Having said that do not get all carried away where you forget to hold them accountable for what you expect them to do.
Have a good one Dan!
Thanks for the post. There are some good ideas here. I and a few other managers may soon be asked to manage a group that have not been managed before. Intellectually we believe they know they need the help but we are concerned about the emotions that will accompany the announcement. I think this post has helped to prepare me for that day.
Good tips. For me, the first step is to stop, pause, and be accountable for your own reaction, rather than project it on anyone else. Experience tells us that even tho a short term release of anger can spell short term relief , there is of residue that gets left behind which affects trust and relationships long term. Mindfulness and taking a curious and accepting approach to both my and the others reactions, as well as trying not to lock into them at the same level they’re being received, well, takes alot of practice, but is worth the effort.
That was a GREAT response…wow! If I could only be that on point.
Really great stuff.
The crossover of work and marriage skills! Here is where they meet. It’s not about just how you handle those of your employees, but those of your spouse as well. I wouldn’t ask my wife how to get here where she wants to go…but you get the idea.
Emotional conversations are always easier if you listen more and talk less. Venting can do wonders for those who need it. For those who aren’t used to having the “boss’ ear” they tend to do this off the top. Listen. Once they get used to it, they will run out of gripes and you’ll start finding the productive conversations.
Research shows that emotions are involved in all aspects of thought and behaviour. Emotions were present well before higher level reasoning and we cannot get away from them. Granted, most of the time our emotions affect behaviour in subtle ways but at other times they dominate. As you say, rather than trying to ignore emotions or somehow overpower their impact it is far better to develop one’s emotional intelligence. Thanks for the post.
I love “never determine solutions before conversations”- people do not love your explanations. Bravo Dan- you really really get it. Thank you for reminding us of the importance of listening- once again. This is the stuff of leadership.
Such a great blog and comments, I will add that as a conflict management coach, emotions are often evident in my work with leaders and others. What is important to clients – and why – is tucked underneath what comes out of their mouths at these times, Getting to it, releases it. For instance, it is common that when we are provoked we perceive a value or unmet need and/or aspect of our identity is(are) being undermined, challenged, or threatened.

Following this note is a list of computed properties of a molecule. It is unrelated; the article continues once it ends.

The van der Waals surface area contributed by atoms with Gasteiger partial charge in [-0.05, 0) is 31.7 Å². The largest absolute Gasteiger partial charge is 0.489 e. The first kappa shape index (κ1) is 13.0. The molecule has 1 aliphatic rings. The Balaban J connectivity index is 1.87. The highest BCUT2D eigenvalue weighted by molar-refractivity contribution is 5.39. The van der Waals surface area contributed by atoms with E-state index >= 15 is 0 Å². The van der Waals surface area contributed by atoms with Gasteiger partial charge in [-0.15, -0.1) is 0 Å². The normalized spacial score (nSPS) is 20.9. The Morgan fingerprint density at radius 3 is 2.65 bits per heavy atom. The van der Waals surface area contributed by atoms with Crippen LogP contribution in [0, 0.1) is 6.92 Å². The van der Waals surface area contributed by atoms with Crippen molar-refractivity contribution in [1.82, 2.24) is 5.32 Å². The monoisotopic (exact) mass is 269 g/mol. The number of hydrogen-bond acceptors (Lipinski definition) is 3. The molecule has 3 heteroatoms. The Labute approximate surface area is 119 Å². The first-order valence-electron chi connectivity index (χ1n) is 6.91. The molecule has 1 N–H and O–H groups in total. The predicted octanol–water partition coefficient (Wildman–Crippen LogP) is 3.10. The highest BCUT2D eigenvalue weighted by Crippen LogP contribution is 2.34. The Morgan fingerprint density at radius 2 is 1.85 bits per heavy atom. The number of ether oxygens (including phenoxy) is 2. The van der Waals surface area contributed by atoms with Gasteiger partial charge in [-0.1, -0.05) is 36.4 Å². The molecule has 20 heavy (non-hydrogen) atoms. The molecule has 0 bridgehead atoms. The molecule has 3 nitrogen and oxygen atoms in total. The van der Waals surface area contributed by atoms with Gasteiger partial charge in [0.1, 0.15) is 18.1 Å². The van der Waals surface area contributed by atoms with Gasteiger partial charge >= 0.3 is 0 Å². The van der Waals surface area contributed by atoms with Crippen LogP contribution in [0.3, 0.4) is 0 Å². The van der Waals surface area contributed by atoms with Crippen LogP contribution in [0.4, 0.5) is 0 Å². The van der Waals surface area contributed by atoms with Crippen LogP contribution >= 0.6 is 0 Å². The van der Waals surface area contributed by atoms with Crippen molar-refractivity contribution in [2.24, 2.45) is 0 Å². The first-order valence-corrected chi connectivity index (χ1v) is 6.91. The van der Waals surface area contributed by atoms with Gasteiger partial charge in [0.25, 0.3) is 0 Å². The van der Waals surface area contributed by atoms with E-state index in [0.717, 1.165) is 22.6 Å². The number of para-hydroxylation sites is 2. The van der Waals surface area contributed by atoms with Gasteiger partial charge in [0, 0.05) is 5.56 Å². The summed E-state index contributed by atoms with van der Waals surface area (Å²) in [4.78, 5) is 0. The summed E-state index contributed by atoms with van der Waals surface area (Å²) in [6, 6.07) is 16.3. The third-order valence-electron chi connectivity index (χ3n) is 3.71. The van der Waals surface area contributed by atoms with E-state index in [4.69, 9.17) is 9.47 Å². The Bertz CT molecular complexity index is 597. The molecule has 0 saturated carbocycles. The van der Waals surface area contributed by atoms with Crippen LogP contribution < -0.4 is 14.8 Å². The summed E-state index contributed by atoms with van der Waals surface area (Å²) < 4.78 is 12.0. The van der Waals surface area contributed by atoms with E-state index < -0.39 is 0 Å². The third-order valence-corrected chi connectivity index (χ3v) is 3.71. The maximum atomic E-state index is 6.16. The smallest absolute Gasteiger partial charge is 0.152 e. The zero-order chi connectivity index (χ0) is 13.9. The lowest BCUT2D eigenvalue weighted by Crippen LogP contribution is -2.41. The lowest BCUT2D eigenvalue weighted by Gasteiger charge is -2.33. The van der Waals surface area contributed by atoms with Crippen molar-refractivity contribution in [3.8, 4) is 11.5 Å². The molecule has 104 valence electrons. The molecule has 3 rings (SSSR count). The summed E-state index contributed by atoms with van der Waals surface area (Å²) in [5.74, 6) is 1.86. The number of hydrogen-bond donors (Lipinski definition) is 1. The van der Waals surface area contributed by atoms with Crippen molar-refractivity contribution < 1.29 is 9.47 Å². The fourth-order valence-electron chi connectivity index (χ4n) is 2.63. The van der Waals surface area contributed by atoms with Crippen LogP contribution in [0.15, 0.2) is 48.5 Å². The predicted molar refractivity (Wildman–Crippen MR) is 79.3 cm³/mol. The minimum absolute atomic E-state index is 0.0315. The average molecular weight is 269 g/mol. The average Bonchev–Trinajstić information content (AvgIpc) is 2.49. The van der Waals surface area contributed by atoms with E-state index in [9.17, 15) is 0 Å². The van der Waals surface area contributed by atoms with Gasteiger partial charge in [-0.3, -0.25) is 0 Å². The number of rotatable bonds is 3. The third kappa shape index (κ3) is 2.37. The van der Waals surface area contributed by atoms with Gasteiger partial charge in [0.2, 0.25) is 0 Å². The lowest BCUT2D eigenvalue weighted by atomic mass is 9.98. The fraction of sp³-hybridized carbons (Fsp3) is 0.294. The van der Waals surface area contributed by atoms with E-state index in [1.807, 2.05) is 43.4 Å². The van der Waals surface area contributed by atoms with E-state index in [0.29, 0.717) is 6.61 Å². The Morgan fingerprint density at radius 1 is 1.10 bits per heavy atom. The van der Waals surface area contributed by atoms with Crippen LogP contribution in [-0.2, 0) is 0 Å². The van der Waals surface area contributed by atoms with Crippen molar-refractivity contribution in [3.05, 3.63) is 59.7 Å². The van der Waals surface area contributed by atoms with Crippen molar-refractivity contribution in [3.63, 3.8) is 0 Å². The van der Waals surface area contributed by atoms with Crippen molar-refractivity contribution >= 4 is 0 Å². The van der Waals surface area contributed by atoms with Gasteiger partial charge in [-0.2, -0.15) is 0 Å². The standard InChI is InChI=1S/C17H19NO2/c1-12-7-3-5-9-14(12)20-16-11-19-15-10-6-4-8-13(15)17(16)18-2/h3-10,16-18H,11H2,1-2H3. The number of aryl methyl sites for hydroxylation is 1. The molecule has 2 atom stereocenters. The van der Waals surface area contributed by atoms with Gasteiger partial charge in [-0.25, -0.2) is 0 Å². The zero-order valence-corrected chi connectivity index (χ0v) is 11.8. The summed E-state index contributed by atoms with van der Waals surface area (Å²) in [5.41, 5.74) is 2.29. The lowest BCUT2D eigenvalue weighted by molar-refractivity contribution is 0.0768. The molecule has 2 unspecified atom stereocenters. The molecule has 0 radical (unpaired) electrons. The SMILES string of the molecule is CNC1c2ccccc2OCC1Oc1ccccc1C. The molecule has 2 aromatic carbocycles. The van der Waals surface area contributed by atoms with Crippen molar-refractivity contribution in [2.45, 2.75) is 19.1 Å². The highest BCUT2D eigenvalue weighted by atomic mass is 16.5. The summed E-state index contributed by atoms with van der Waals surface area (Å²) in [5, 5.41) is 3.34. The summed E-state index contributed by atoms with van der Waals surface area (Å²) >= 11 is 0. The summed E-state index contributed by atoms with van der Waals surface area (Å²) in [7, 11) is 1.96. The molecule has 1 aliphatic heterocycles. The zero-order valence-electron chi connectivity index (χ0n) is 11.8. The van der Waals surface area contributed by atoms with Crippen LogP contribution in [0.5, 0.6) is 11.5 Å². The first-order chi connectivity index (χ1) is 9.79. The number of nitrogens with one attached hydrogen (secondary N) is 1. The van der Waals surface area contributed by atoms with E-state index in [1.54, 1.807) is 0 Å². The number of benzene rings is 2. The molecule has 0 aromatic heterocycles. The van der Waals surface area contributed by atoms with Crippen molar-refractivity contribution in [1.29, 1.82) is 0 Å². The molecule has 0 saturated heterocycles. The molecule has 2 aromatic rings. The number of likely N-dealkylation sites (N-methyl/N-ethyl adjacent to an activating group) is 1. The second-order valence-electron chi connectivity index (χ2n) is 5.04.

So, I find that it is important for people to vent and actually name what they are experiencing (i.e. ‘what two words best describe the impact on you of this incident?’) before they are ready to move on. Otherwise, they will act on their situations same thoughts and feelings they had when they started to express their emotions.
Another question I find helpful after giving some time to listen and acknowledge is ‘what will it take for you to move past this now?’ or ‘what else is important for to express before moving on?’
I do think its very important to get to the “it” also. If there is a good degree of self-reflection the impact can be very beneficial. I would say though coming from a clinical behavioral background and based on my own personal experience on both sides of the issue that in the workplace it is important to not sound therapeutic.
I have done this and the response was. “so you’re my personal therapist now?” It almost permanently damaged the working relationship. I have used the same format, but I always make sure it is couched in language and phraseology that fits the situation.
True….since intelligence doesn’t work under emotions, its better to abstain any actions under emotions. “Intellectual clarity and Emotional Maturity” basic esdentials for a Decision Maker….
So true. A few extra thoughts:
– validate the emotion with, ‘Sounds like you are feeling ….’ Keep it simple and non-judgmental.
– ask, ‘Despite the emotion, what progress has been made on the issue?’
– ask, ‘On a scale of 1-10 within the project, where are you now?’ then, “What would you see yourself doing to move up the scale by a half or a quarter point?’
This helps the person begin to resolve the issue for themselves. I stress, begin!
Emotions always cloud the issues. I try to remember that emotional outbursts are related to personal perceptions of a situation or event and the person is entitled to their own perceptions, not to say that their perceptions are necessarily reality or the facts of the matter. You can’t tell someone that the way they are feeling is not true, they are feeling it. When discussing feeling I try not to bring facts into the conversation. I try to preface every statement with “I feel…” or “When you do that it makes me feel….”
When discussing facts I try to keep away from feelings and stick to facts, short direct sentences that stay on point, and lots of focus on the other individual, what would you have done in that situation? What would you like to see as a resolution to this issue? Avoidance of long explanations & lecturing are critical people tune out and return to formulating a new topic or how they are going to respond. Also key is to be genuine in your attempt to solve the problem and never promise to do something as a solution if you can’t deliver.